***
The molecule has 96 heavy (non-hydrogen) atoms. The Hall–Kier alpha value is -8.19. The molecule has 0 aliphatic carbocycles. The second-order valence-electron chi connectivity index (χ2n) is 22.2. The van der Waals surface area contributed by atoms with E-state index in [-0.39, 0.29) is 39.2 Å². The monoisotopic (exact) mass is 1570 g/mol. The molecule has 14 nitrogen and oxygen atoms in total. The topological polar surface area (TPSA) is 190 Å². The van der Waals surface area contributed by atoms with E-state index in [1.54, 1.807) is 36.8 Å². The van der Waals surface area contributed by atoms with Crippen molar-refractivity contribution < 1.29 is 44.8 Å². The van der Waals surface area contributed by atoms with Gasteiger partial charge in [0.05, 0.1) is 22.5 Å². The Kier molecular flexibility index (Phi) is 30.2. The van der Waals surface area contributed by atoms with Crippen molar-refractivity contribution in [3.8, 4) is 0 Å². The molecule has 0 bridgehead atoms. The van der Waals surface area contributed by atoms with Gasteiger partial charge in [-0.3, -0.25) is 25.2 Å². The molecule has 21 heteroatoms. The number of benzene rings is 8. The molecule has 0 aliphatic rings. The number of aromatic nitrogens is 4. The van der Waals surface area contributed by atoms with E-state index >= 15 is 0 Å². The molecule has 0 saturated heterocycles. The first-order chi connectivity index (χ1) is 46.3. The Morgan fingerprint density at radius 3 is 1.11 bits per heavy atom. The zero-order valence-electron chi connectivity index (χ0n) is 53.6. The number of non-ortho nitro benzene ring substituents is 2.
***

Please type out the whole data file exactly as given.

The molecule has 96 heavy (non-hydrogen) atoms. The Hall–Kier alpha value is -8.19. The molecule has 0 aliphatic carbocycles. The second-order valence-electron chi connectivity index (χ2n) is 22.2. The van der Waals surface area contributed by atoms with E-state index in [-0.39, 0.29) is 39.2 Å². The monoisotopic (exact) mass is 1570 g/mol. The molecule has 14 nitrogen and oxygen atoms in total. The topological polar surface area (TPSA) is 190 Å². The van der Waals surface area contributed by atoms with E-state index in [1.54, 1.807) is 36.8 Å². The van der Waals surface area contributed by atoms with Crippen molar-refractivity contribution < 1.29 is 44.8 Å². The van der Waals surface area contributed by atoms with Gasteiger partial charge in [0.05, 0.1) is 22.5 Å². The Kier molecular flexibility index (Phi) is 30.2. The van der Waals surface area contributed by atoms with Crippen molar-refractivity contribution in [3.8, 4) is 0 Å². The molecule has 0 bridgehead atoms. The van der Waals surface area contributed by atoms with Gasteiger partial charge in [-0.3, -0.25) is 25.2 Å². The molecule has 21 heteroatoms. The number of benzene rings is 8. The molecule has 0 aliphatic rings. The number of aromatic nitrogens is 4. The van der Waals surface area contributed by atoms with E-state index >= 15 is 0 Å². The molecule has 0 saturated heterocycles. The first-order chi connectivity index (χ1) is 46.3. The Morgan fingerprint density at radius 3 is 1.11 bits per heavy atom. The zero-order valence-electron chi connectivity index (χ0n) is 53.6. The number of non-ortho nitro benzene ring substituents is 2.